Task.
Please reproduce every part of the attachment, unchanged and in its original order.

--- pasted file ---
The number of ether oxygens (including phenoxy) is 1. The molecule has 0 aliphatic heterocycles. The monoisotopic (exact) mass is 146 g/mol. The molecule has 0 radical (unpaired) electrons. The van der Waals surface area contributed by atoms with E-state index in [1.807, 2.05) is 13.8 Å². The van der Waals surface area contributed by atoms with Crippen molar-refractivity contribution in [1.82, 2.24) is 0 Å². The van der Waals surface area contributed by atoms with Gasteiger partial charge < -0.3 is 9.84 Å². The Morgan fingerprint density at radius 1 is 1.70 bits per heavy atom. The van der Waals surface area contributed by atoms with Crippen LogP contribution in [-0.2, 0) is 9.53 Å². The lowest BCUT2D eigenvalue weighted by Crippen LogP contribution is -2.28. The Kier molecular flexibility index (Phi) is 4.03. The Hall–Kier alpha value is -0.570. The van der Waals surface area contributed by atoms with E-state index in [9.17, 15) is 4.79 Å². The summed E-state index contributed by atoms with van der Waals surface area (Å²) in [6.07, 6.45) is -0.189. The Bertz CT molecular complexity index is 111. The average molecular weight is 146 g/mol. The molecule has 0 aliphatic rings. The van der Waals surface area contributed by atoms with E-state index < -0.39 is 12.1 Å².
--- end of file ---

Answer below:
The number of ether oxygens (including phenoxy) is 1. The molecule has 0 aliphatic heterocycles. The monoisotopic (exact) mass is 146 g/mol. The molecule has 0 radical (unpaired) electrons. The van der Waals surface area contributed by atoms with E-state index in [1.807, 2.05) is 13.8 Å². The van der Waals surface area contributed by atoms with Crippen molar-refractivity contribution in [1.82, 2.24) is 0 Å². The van der Waals surface area contributed by atoms with Gasteiger partial charge < -0.3 is 9.84 Å². The Morgan fingerprint density at radius 1 is 1.70 bits per heavy atom. The van der Waals surface area contributed by atoms with Crippen LogP contribution in [-0.2, 0) is 9.53 Å². The lowest BCUT2D eigenvalue weighted by Crippen LogP contribution is -2.28. The Kier molecular flexibility index (Phi) is 4.03. The Hall–Kier alpha value is -0.570. The van der Waals surface area contributed by atoms with E-state index in [9.17, 15) is 4.79 Å². The summed E-state index contributed by atoms with van der Waals surface area (Å²) in [6.07, 6.45) is -0.189. The Bertz CT molecular complexity index is 111. The average molecular weight is 146 g/mol. The molecule has 0 aliphatic rings. The van der Waals surface area contributed by atoms with E-state index < -0.39 is 12.1 Å².